When does vision insurance cover cataract surgery costs?
Vision insurance does not typically cover cataract surgery. However, the procedure is seen as medically necessary, so most private health insurance companies will partially, or entirely, cover basic cataract surgery.
Will vision insurance cover cataract surgery?
The surgery is also covered by Medicare (under Medicare Part B). You can receive basic lens replacement, paid in full by Medicare up to $2,000, or opt to apply that amount to replacement lenses that also correct vision and pay the difference. Medicare will also cover corrective glasses or contacts required post-operation.
Aside from your Medicare Part B deductible and 20% co-insurance payment, it's possible to have surgery without any out-of-pocket costs.
What is included in cataract surgery?
Basic cataract surgery is an outpatient procedure that involves the removal of a diseased lens in your eye, replacement with an artificial intraocular lens (IOL), and one set of prescription eyeglasses or contact lenses for after surgery.
The cataract is removed through one of two procedures: phacoemulsification or extracapsular cataract extraction.
Phacoemulsification. In this procedure, an eye surgeon breaks up the lens in the eye with an ultrasound probe. The doctor creates a small incision in the cornea using a scalpel.
There, he or she will insert a needle-thin probe behind the pupil to break up the diseased lens with ultrasound waves and suction out fragments. Once the lens capsule is cleared of debris, the surgeon can insert the IOL before stitching up the cornea.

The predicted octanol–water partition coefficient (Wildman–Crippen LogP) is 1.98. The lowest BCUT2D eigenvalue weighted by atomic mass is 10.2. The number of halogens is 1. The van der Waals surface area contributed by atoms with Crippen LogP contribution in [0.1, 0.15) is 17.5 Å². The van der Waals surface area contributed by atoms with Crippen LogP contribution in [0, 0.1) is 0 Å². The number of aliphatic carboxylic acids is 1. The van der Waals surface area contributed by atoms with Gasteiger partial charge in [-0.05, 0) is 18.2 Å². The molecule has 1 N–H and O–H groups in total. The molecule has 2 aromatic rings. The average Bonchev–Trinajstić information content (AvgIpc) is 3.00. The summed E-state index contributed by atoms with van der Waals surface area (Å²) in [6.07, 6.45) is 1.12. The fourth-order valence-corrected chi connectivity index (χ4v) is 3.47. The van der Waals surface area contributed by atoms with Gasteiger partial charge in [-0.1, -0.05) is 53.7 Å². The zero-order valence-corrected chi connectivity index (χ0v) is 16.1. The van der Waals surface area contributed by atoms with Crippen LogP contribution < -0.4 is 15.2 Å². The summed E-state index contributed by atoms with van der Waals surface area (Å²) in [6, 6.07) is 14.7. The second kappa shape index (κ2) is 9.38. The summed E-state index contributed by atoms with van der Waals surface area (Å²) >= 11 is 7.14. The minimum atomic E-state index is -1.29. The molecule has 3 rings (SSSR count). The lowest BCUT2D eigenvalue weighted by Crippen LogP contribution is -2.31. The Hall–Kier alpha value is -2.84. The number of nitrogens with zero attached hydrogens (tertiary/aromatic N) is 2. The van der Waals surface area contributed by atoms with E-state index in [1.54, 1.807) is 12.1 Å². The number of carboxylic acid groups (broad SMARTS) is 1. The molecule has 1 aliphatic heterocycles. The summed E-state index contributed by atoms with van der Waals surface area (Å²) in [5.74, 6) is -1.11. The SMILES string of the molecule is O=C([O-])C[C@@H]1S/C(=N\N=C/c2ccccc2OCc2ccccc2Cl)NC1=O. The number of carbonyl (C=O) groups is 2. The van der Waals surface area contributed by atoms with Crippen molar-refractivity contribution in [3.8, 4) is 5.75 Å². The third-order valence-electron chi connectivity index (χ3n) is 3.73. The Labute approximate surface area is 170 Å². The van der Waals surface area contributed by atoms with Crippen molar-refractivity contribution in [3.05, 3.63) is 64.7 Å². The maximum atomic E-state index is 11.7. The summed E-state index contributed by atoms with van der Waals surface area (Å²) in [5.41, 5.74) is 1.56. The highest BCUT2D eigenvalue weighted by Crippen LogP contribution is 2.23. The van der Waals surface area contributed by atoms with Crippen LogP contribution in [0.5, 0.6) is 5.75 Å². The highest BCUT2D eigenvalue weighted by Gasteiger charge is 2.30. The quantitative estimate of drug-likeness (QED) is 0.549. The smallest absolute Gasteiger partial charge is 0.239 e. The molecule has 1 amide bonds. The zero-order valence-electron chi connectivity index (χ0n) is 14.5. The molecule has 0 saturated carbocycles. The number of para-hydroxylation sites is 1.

Extracapsular cataract extraction. The lens is removed from the eye in one piece with this procedure. The surgeon uses tools to make a larger incision and removes the front capsule of the lens along with the cloudy lens.
As with phacoemulsification, the lens capsule is left intact for placement of the IOL before the surgeon stitches up the incision.
How much does cataract surgery cost?
Without Medicare or private insurance coverage, the cost of cataract surgery in the United States can range from $3,783 to $6,898, according to a report prepared for All About Vision by leading eye-care industry analytics firm Market Scope.
The type of intraocular lens implanted in the eye, the technology used during surgery, the expertise of the surgeon, and the location of your eye surgeon will all impact the cost.
Even with insurance, you may need to pay extra for costs indirectly related to the cataract surgery itself. For example, Medicare patients can expect to pay up to 20% of fees for an electrocardiogram (EKG) to determine heart health, a comprehensive eye exam, charges related to anesthesia, standard prescription eyeglasses to enhance vision post-surgery and follow-up procedures due to complications.
Will cataract surgery improve my vision?
If you’ve had basic cataract surgery, your surgeon likely has used a monofocal IOL, which has a single-focus strength for distance vision. As a result, most people will need reading glasses to see up close. However, your overall vision will be clearer than it was with cataracts.
There also are a few other intraocular lens types available, such as accommodating-focus monofocals, which respond to eye movements and shift focus between near and far. And there are multifocal lenses, which behave similarly to bifocals or progressive lenses, and toric lenses, which adjust for astigmatism.
While your eye doctor may recommend these lens upgrades, they are not typically covered by insurance. That's because these additional issues — such as astigmatism or presbyopia — can be corrected with eyeglasses, which are covered by vision insurance.
Make sure you know what is covered by your insurance before you schedule your surgery.
Page published in April 2020
Page updated in September 2021